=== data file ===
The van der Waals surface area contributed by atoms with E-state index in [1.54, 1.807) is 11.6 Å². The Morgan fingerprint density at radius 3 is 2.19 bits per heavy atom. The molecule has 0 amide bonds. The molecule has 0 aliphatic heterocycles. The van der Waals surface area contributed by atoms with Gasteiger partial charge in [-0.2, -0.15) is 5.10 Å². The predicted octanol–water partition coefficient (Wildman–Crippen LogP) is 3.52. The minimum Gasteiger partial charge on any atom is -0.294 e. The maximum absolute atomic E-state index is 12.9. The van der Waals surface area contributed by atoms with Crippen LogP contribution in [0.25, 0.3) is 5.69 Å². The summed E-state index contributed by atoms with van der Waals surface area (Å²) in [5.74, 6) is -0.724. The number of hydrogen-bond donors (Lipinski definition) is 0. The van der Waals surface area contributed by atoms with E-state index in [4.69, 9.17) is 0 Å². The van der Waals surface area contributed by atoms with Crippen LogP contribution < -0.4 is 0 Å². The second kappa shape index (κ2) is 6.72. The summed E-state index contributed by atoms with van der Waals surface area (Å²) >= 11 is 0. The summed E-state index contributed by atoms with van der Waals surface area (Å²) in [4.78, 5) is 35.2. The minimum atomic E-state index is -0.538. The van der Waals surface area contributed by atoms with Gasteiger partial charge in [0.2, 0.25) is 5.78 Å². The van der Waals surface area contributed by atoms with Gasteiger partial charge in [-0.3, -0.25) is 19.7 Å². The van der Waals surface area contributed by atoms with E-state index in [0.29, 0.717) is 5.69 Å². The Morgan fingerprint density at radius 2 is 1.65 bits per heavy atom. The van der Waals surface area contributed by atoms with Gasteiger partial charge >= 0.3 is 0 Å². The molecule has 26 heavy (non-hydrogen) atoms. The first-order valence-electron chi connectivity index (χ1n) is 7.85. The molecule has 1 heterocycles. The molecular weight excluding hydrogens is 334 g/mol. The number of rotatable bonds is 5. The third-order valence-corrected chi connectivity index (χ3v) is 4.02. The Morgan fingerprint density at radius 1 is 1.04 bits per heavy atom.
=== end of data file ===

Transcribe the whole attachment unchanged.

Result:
The van der Waals surface area contributed by atoms with E-state index in [1.54, 1.807) is 11.6 Å². The Morgan fingerprint density at radius 3 is 2.19 bits per heavy atom. The molecule has 0 amide bonds. The molecule has 0 aliphatic heterocycles. The van der Waals surface area contributed by atoms with Gasteiger partial charge in [-0.2, -0.15) is 5.10 Å². The predicted octanol–water partition coefficient (Wildman–Crippen LogP) is 3.52. The minimum Gasteiger partial charge on any atom is -0.294 e. The maximum absolute atomic E-state index is 12.9. The van der Waals surface area contributed by atoms with Crippen LogP contribution in [0.25, 0.3) is 5.69 Å². The summed E-state index contributed by atoms with van der Waals surface area (Å²) in [5.74, 6) is -0.724. The number of hydrogen-bond donors (Lipinski definition) is 0. The van der Waals surface area contributed by atoms with E-state index in [4.69, 9.17) is 0 Å². The van der Waals surface area contributed by atoms with Crippen LogP contribution < -0.4 is 0 Å². The second kappa shape index (κ2) is 6.72. The summed E-state index contributed by atoms with van der Waals surface area (Å²) >= 11 is 0. The summed E-state index contributed by atoms with van der Waals surface area (Å²) in [4.78, 5) is 35.2. The minimum atomic E-state index is -0.538. The van der Waals surface area contributed by atoms with Gasteiger partial charge in [0.2, 0.25) is 5.78 Å². The van der Waals surface area contributed by atoms with Gasteiger partial charge in [-0.3, -0.25) is 19.7 Å². The van der Waals surface area contributed by atoms with E-state index in [0.29, 0.717) is 5.69 Å². The Morgan fingerprint density at radius 2 is 1.65 bits per heavy atom. The van der Waals surface area contributed by atoms with Gasteiger partial charge >= 0.3 is 0 Å². The molecule has 26 heavy (non-hydrogen) atoms. The first-order valence-electron chi connectivity index (χ1n) is 7.85. The molecule has 1 heterocycles. The molecular weight excluding hydrogens is 334 g/mol. The number of rotatable bonds is 5. The third-order valence-corrected chi connectivity index (χ3v) is 4.02. The Morgan fingerprint density at radius 1 is 1.04 bits per heavy atom.